In 1998 after Professor von Oppell’s return from a sabbatical at one of the Rhön Klinikum Hospitals in Leipzig, he found it difficult to cope with the demoralising effects of the severe cuts in the funding of our Department and eventually resigned in 2000 to take up an academic position at the University of Cardiff in Wales, UK. Shortly thereafter, Professor Peter Zilla and Dr Johan Brink were shortlisted for the Chris Barnard Chair of Cardiothoracic Surgery and Professor Peter Zilla was successfully awarded the position in late 2000.  He soon thereafter appointed Dr Johan Brink as Director of Clinical Services in the Department and Dr Paul Human as Director of Research in the Department under his overall leadership.

From the early 2000 onwards Professor Zilla and his team continued to be faced with the ongoing resource constraints in the Public Sector. As a last resort, the confrontation was carried to the media, which actively endorsed the plight of the Department.

At that time the Division had reached its lowest point since its establishment in the mid 1960s. To make things worse, the newly established UCT Medical Centre was threatened by the eventual abandonment of the hospital by Rhön Klinikum as it failed to establish a risk-sharing, global-fee concept which it had so successfully set up in Germany. The American type fee-for-service system was already too well-established within the South African Private Health Care market. Threatened with its closure, Prof. Brink’s efforts to find a new owner came to fruition and eventually Netcare, the largest South African Private Hospital Group, took it over in co-ownership with the University and the renamed “UCT Private Academic Hospital’ (UCTPAH) is now on a financially sound footing. The Chris Barnard Department of Cardiothoracic Surgery is proud of the fact that it initiated and helped to establish this very important Health Care Facility as an asset to the University of Cape Town Medical Faculty. Unfortunately, due to lack of Cardiology support during the initial years and the absence of a Casualty at UCT Private academic hospital, however, cardiac services have been disappointingly poor at UCT PAH, but the opportunity was recently seized for expansion – particularly for “niche’ procedures such as mitral and aortic valve repair, minimally invasive valve procedures, trans-catheter cardiac procedures, HOCM resections, pulmonary endarterectomies, thoracic aortic procedures and transplantation, all of which present members of our Division have often exclusive expertise in.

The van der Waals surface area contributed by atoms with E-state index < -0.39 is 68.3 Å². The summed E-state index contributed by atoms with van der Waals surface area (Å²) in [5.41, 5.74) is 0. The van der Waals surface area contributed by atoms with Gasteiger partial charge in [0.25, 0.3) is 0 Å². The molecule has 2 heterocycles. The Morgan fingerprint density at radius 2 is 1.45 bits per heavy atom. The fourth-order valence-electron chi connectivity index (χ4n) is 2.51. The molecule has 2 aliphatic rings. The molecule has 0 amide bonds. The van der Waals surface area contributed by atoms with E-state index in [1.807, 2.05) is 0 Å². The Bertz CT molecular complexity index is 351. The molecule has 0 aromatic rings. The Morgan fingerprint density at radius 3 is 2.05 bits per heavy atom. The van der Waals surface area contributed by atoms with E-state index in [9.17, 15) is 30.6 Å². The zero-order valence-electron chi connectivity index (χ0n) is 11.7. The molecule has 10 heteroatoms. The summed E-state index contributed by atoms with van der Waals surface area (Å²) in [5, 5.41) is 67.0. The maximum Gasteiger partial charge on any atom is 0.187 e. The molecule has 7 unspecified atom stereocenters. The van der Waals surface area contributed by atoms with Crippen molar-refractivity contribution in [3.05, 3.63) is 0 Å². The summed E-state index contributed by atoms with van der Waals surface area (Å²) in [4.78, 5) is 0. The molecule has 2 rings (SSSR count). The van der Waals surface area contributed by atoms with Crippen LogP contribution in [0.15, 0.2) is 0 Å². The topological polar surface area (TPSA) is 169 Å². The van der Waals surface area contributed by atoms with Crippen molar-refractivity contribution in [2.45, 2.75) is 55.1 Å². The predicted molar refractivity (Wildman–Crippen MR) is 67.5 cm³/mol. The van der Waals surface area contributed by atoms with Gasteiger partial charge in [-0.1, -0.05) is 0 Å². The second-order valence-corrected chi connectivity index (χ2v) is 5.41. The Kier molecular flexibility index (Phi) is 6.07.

In addition to the important role in the establishment of the University of Cape Town Private Academic Hospital, Profs Zilla and Brink also drove an initiative to establish a Clinical Wing of the Cape Heart Centre in a space opposite the new Groote Schuur Hospital.  A bid for the land was successfully obtained and venture capitalists and health-care funders were on board to establish a Private-Public Cape Heart Centre within the precincts of the University of Cape Town Health Science Faculty. Architectural plans were drawn up by one of the leading architects in Cape Town, Stefan Antoni & Associates and various financial models in a private-public partnership were investigated. Unfortunately, after having secured the land and the enthusiasm of key players, this venture did not materialise because of the government’s failure to see the vision of the a combined Private-Public heart centre.  However, this initiative nevertheless demonstrated the strong leadership and vision of our Department to improve Cardiology and Cardiothoracic Surgery at the University of Cape Town.  

Following Professor Chris Barnard’s sudden death in September 2001, the Department immediately took the initiative of renaming the SAMIOT building at the Medical School which housed the Cardiovascular Research Unit and other cardiac related research laboratories and was built in the early 1970’s to strengthen cardiac research by Professor Barnard and others, as The Chris Barnard Building. We subsequently secured the Dean’s support for re-locating non-cardiac departments which had occupied it over the years to other premises and move all key cardiovascular research facilities into the building under the umbrella of  “The Cape Heart Centre” whose director Professor Zilla was for more than a decade.

To counter the point of low morale at that time, we also undertook a major fund-raising drive to upgrade the by now deteriorating ward and office infrastructure in the Cardiothoracic wards, ICU and office area and succeeded in 2003 when the wards and office area was upgraded to an impressive first world environment followed in 2006 by a total renovation and upgrade of the Transplant outpatient facilities and the ICU.

To improve the notoriously difficult follow-up of our indigent patients the Department’s research director Dr. Paul Human has established a modern database and management system using Filemaker software. The first patients were entered into this database in January 2003 and we are now in the 12th year of this comprehensive follow-up and quality-control tool.  It incorporated the facility for semi-automated operation reports, discharge summaries and other reports at the touch of a button and also allows easy to withdraw morbidity and mortality (M&M) statistics which are now regularly reviewed at our monthly M&M meetings with our Cardiology colleagues. These regular important monthly meetings were another step introduced about ten years ago by our Department which is now a standard requirement for ongoing quality assurance and improvement in patient care.